I use a couple of different Bitbucket accounts, and in the past have mostly just used HTTPS to connect, but did find that I was getting prompted for credentials more often than I would like - even after telling SourceTree (my GUI of choice) to save those credentials.
I suspect the re-prompting for password is related to having multiple Bitbucket accounts, and it was getting confused and trying to authenticate against the wrong one. I didn't have the same trouble if I had one using SSH, and the other using HTTPS.
Either way, I'd rather use SSH for authentication across all my accounts. This was very simple to set up for a single account, but it didn't work as smoothly for multiple accounts using different keys. After playing around a bit, I got it working, so thought I'd write it down for future use and hopefully to help others at the same time ...
SourceTree by default uses Putty's Pageant to manage the keys. This is a little program that sits in your system tray to manage your SSH keys. You can right-click and add/view your keys that you've generated with the Putty Key Generator tool.
The problem I found when doing this was that it would always use just the first key. So one of my accounts worked, but the others didn't.
After a bit of reading on the internet, I was reminding about the
~\.ssh\config file, so then attempted to set up aliases:
Host account1.bitbucket.org Hostname bitbucket.org PreferredAuthentications publickey IdentitiesOnly yes IdentityFile ~/.ssh/account1 Host account2.bitbucket.org Hostname bitbucket.org PreferredAuthentications publickey IdentitiesOnly yes IdentityFile ~/.ssh/account2
Then I just needed to alter the Git repo's remote URL to use this alias. So instead of:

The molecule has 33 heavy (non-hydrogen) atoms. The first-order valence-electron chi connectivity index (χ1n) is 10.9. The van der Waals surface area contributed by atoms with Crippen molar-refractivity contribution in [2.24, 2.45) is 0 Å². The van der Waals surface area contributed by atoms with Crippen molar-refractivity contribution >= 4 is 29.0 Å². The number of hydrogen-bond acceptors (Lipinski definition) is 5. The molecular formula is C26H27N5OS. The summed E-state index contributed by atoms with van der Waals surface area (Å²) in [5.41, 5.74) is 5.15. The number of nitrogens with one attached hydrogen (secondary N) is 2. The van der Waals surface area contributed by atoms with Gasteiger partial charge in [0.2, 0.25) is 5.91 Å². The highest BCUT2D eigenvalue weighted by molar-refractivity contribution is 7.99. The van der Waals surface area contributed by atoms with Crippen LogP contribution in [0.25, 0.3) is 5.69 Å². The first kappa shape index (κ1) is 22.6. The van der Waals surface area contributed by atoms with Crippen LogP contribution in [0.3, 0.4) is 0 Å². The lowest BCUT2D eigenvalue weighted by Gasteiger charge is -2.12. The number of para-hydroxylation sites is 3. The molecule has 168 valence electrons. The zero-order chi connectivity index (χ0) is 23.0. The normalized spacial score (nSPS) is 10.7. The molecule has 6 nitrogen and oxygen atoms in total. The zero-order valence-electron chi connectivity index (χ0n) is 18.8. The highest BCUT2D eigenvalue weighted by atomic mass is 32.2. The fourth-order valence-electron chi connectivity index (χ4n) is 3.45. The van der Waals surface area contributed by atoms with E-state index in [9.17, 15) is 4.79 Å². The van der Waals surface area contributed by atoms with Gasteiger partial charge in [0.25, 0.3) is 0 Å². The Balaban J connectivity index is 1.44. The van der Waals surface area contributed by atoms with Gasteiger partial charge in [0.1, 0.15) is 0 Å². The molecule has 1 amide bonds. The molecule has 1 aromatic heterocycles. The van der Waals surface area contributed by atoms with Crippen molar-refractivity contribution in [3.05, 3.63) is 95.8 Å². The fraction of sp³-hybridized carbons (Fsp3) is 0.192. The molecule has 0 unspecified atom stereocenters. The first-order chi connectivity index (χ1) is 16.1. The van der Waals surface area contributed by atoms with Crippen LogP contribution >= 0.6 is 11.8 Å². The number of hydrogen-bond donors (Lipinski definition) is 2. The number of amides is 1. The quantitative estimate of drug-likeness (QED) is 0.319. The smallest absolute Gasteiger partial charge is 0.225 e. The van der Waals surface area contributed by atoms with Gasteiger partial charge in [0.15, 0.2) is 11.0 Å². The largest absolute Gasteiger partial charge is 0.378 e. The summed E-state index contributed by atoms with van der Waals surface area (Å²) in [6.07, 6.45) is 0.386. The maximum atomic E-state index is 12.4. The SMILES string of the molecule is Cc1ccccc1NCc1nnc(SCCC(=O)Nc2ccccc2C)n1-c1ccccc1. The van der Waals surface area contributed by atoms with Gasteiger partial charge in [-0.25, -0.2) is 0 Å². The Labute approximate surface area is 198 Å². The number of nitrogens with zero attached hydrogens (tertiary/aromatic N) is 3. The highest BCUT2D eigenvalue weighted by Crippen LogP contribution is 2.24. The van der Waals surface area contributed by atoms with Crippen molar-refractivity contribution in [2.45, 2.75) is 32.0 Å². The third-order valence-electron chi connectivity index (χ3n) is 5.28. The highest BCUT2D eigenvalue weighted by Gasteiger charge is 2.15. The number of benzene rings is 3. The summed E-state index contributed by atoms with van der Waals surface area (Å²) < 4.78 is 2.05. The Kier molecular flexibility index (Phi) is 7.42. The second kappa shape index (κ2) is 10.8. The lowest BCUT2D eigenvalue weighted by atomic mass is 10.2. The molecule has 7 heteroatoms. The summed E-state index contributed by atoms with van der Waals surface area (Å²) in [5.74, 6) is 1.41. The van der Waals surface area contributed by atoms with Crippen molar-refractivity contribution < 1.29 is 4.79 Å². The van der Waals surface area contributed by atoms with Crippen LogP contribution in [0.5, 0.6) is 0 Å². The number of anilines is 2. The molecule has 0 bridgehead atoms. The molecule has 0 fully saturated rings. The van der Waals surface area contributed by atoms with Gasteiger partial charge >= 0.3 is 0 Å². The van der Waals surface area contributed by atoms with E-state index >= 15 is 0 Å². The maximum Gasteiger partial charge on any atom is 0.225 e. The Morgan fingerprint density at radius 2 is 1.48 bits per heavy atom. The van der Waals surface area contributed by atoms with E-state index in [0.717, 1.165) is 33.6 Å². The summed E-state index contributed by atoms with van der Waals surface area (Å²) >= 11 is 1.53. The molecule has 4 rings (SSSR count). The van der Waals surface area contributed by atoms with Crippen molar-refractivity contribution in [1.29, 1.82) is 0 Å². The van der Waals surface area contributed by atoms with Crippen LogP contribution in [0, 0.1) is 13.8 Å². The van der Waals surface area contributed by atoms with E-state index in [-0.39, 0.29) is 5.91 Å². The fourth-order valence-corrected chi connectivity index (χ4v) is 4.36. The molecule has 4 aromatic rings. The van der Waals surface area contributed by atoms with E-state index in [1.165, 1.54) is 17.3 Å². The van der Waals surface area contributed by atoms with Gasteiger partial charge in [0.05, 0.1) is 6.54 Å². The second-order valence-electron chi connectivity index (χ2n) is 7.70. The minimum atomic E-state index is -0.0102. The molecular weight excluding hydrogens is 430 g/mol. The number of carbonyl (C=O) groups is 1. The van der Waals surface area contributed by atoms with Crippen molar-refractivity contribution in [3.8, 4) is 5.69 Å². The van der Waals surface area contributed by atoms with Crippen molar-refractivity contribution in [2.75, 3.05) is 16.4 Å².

I instead use the alias from the config file:
Still not working quite correctly though! What I didn't realise was that Putty doesn't use the config file (well at least not according to Steve from Atlassian on this thread).
That config file won't be picked up by PuTTY. There is a direct equivalent in PuTTY, but it involves setting up 'Saved Sessions' in the PuTTY GUI instead - you use the session name as an alias effectively and provide the host name, key to use and other details in the GUI.
I quite like the idea of using the config file to set up aliases, as it feels very explicit - so I tried using OpenSSH instead of Putty. After switching over to OpenSSH in the SourceTree configuration, then adding the keys via the SourceTree
Tools .. Add SSH Key menu item - everything then worked perfectly.
Whilst I'm sure it's possible to get it working using Putty Pageant with a bit more digging - switching to OpenSSH and using the config file was the solution that worked for me, and I'm most happy with.
Below is a more compact step-by-step set of instructions on how to set this up. This presumes that you're using Windows with SourceTree as your Git client, and are also happy using OpenSSH rather than Putty...
At the command line, type
ssh-keygen -f <name> (defaults to RSA encryption, and
C:\Users\<username>\.ssh\config file so that it matches the format described earlier in this post. Changing just the
host line to be the local alias you want (which can be anything). And also changing the identity to refer to the key you created with
In each of your git repositories, change your remote to use your alias in the url rather than just
bitbucket.org (see earlier in the post for an example).
In SourceTree, make sure you've added all your keys via the
Tools .. Add SSH Key menu option. Note that this is just updating your
And that's it! Hopefully this should help someone out! I should also point out that all of the above most likely also applies to Github - I just haven't tested it there.
Happy Gitting! ...